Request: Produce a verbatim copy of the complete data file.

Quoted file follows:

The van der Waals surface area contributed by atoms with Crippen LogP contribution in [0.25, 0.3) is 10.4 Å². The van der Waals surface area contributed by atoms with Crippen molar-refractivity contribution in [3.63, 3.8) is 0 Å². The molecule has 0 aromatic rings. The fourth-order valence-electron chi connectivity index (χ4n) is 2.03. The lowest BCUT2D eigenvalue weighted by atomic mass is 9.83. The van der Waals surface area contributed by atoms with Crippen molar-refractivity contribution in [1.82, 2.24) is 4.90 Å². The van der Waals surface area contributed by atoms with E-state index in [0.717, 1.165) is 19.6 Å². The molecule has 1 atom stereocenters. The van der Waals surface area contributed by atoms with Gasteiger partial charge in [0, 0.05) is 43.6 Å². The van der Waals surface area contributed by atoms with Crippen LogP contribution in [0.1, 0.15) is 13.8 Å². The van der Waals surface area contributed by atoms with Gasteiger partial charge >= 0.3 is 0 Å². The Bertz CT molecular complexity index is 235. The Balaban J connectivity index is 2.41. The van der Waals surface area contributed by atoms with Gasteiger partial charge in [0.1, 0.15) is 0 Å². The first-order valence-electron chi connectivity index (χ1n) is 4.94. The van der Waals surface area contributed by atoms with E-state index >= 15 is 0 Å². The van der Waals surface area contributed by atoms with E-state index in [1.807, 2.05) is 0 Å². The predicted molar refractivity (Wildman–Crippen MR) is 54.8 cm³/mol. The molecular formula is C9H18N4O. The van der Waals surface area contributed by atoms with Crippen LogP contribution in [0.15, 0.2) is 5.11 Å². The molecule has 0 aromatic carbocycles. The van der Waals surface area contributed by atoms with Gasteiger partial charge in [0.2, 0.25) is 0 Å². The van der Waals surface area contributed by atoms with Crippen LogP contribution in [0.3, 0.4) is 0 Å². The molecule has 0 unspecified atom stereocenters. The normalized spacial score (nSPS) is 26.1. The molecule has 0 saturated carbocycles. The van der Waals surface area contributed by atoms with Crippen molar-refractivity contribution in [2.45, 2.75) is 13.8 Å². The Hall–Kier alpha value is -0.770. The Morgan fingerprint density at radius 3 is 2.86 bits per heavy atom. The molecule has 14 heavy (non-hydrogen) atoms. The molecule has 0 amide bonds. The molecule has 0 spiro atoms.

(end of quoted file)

The van der Waals surface area contributed by atoms with Crippen LogP contribution in [0.25, 0.3) is 10.4 Å². The van der Waals surface area contributed by atoms with Crippen molar-refractivity contribution in [3.63, 3.8) is 0 Å². The molecule has 0 aromatic rings. The fourth-order valence-electron chi connectivity index (χ4n) is 2.03. The lowest BCUT2D eigenvalue weighted by atomic mass is 9.83. The van der Waals surface area contributed by atoms with Crippen molar-refractivity contribution in [1.82, 2.24) is 4.90 Å². The van der Waals surface area contributed by atoms with E-state index in [0.717, 1.165) is 19.6 Å². The molecule has 1 atom stereocenters. The van der Waals surface area contributed by atoms with Gasteiger partial charge in [0, 0.05) is 43.6 Å². The van der Waals surface area contributed by atoms with Crippen LogP contribution in [0.1, 0.15) is 13.8 Å². The van der Waals surface area contributed by atoms with Gasteiger partial charge >= 0.3 is 0 Å². The Bertz CT molecular complexity index is 235. The Balaban J connectivity index is 2.41. The van der Waals surface area contributed by atoms with Gasteiger partial charge in [0.1, 0.15) is 0 Å². The first-order valence-electron chi connectivity index (χ1n) is 4.94. The van der Waals surface area contributed by atoms with E-state index >= 15 is 0 Å². The van der Waals surface area contributed by atoms with E-state index in [1.807, 2.05) is 0 Å². The predicted molar refractivity (Wildman–Crippen MR) is 54.8 cm³/mol. The molecular formula is C9H18N4O. The van der Waals surface area contributed by atoms with Crippen LogP contribution in [0.15, 0.2) is 5.11 Å². The molecule has 0 aromatic carbocycles. The van der Waals surface area contributed by atoms with Gasteiger partial charge in [0.2, 0.25) is 0 Å². The van der Waals surface area contributed by atoms with Crippen LogP contribution in [0.3, 0.4) is 0 Å². The molecule has 0 unspecified atom stereocenters. The normalized spacial score (nSPS) is 26.1. The molecule has 0 saturated carbocycles. The van der Waals surface area contributed by atoms with Crippen molar-refractivity contribution in [2.45, 2.75) is 13.8 Å². The Hall–Kier alpha value is -0.770. The Morgan fingerprint density at radius 3 is 2.86 bits per heavy atom. The molecule has 14 heavy (non-hydrogen) atoms. The molecule has 0 amide bonds. The molecule has 0 spiro atoms.